“I did not write this book to rebuke you or to remind you all over again of what isn’t possible. Nor did I write it simply to give you checklist criteria for evaluating all your medical options. No, this book was written to help you see and understand that God is the Giver of life. You are his child. He cares deeply about you. When you hurt, he hurts with you. This book is for infertile couples at all stages, from first worry to full acceptance, and for anyone who wishes to better understand the experience of infertility and to minister to those in the midst of pain.”

Such sentiments resound with encouragement by directing readers to God’s character, his love, and the meaning found in a Christian walk apart from bearing children. Yet, Arbo presents this information in a way that applies to a wide-ranging audience, which is appropriate as many of those reeling from the fresh, raw pain of infertility may not be in an emotional or spiritual place to absorb this message. Friends and pastors need to reach out with a spirit of caution. Emotional and spiritual pain must first be met with empathy and understanding.

John and Lizzy’s story includes a necessary emphasis on the pastoral balance of biblical truth and life in Christ with a generous dose of compassion for those facing infertility. “Pastors came not with platitudes or naïve promises that another child would someday come along, but with a listening silence and gentle presence. They simply affirmed the pain by sitting with John and Lizzy and crying with them. When finally they spoke, it was to console.”

Ultimately, the message of the book is simple: “You are not alone.”

Arbo provides structure for those actively engaging with couples in their time of trial and decision. He also extends empathy to infertile couples by presenting every side of the issue and addressing the complex questions involved. Ultimately, the message of the book is simple: “You are not alone.” And while it will assist believers hoping to process their pain with both practical and theological understanding, it repeatedly reiterates that our final hope is eternal and unchanging with or without children.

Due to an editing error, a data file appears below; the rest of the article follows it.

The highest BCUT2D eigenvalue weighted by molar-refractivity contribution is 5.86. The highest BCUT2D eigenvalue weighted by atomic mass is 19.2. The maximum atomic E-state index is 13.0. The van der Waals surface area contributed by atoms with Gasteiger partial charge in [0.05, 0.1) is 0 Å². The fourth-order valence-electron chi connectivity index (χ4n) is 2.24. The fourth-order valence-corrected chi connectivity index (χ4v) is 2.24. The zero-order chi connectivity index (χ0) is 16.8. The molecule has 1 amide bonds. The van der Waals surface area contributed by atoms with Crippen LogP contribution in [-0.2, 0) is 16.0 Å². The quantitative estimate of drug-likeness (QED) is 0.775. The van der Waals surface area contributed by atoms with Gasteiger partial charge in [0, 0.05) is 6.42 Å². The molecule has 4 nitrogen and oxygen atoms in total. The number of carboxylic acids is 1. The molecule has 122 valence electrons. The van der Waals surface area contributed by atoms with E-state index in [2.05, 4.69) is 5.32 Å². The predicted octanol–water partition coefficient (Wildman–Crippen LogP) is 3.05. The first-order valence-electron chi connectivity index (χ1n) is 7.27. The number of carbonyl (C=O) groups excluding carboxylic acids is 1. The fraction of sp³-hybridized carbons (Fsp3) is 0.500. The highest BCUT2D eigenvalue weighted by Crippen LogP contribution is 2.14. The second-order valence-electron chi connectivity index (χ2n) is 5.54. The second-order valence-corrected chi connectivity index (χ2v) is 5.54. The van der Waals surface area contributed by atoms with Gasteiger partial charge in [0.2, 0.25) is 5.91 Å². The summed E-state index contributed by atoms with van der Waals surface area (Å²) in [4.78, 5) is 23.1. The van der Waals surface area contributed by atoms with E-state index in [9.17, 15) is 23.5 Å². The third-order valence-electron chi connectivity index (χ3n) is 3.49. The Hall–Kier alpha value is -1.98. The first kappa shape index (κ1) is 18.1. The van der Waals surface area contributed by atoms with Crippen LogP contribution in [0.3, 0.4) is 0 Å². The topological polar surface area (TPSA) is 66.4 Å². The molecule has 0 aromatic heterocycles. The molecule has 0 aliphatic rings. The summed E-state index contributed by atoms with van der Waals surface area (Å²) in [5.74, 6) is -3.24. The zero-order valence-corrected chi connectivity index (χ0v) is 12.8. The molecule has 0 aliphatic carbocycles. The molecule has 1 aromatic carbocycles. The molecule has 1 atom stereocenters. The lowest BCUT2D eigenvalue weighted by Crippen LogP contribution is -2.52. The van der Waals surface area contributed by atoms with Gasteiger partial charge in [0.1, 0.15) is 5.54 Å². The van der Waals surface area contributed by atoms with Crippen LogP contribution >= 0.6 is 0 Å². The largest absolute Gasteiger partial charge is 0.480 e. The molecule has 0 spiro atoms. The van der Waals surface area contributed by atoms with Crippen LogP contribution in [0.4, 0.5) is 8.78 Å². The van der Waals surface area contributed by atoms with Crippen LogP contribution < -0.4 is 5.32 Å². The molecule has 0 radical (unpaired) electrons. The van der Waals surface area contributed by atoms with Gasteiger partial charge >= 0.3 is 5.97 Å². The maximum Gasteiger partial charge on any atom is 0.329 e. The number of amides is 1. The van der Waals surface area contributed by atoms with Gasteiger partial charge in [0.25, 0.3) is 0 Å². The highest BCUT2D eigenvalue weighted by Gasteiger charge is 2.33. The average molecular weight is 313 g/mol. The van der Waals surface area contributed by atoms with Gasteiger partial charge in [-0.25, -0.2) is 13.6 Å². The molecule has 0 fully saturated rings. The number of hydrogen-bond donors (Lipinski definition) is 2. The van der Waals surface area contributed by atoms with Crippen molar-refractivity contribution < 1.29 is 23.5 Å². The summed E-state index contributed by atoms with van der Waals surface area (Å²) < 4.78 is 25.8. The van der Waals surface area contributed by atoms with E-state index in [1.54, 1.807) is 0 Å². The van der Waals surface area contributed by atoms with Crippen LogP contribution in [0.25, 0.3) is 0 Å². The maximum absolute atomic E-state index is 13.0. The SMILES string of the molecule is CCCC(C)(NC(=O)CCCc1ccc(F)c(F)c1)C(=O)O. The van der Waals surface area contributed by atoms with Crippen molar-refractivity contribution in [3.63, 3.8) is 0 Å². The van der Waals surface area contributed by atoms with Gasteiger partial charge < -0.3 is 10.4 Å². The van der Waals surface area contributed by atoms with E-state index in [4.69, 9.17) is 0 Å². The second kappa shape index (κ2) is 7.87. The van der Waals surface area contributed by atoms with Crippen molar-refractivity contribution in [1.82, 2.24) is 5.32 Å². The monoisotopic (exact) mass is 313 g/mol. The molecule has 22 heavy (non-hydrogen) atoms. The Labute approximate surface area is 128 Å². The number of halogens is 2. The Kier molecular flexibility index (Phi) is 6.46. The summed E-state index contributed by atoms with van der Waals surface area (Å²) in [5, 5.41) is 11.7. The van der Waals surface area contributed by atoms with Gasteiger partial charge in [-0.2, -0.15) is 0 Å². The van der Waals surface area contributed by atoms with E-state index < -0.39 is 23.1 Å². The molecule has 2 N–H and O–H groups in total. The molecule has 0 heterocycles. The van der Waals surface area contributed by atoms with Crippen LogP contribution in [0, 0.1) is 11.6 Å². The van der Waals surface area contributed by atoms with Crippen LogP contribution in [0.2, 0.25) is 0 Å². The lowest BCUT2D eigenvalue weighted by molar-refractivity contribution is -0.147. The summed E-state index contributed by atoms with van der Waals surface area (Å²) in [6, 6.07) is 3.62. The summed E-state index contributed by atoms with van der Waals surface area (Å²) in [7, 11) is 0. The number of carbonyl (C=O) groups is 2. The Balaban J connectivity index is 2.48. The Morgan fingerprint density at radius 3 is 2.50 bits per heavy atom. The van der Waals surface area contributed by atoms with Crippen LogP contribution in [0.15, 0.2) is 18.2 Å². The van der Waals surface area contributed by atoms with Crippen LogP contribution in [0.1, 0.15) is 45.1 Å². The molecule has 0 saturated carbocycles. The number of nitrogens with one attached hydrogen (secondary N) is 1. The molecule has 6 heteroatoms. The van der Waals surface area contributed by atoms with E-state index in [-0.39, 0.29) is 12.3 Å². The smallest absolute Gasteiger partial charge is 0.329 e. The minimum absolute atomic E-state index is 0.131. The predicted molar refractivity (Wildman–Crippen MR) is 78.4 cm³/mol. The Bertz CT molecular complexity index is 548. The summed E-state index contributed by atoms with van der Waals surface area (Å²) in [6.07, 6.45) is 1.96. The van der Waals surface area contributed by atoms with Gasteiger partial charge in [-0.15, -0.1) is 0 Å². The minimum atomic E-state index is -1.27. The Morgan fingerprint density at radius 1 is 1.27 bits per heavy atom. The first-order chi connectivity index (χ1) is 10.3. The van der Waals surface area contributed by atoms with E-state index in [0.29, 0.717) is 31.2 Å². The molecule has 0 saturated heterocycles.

Among the pages of Walking Through Infertility, readers will find redeeming words of rescue, which offer a helping hand to Christian couples confronted with the weight of theological and moral decision-making. Arbo patiently offers rich guidance for those seeking biblical answers, truths that invite peace amidst the chaos of infertility.

Julie Shannon
Dr. Julie Shannon serves on the board of the Association for Women in Ministry Professions and is a contributor to the recently published, Invitation to Educational Ministry: Foundations of Transformative Christian Education by George M. Hillman Jr. and Sue G. Edwards. She earned a Master in Christian Education degree and a Doctor of Educational Ministry from Dallas Theological Seminary. She has spent fifteen years in church lay leadership speaking, teaching, and hosting workshops. Her experiences with infertility, childlessness, singleness and other challenges inspire her to share solutions and stories to equip others to have and to offer hope, community, and a new perspective on life.

Cover image by Nynne Schrøder.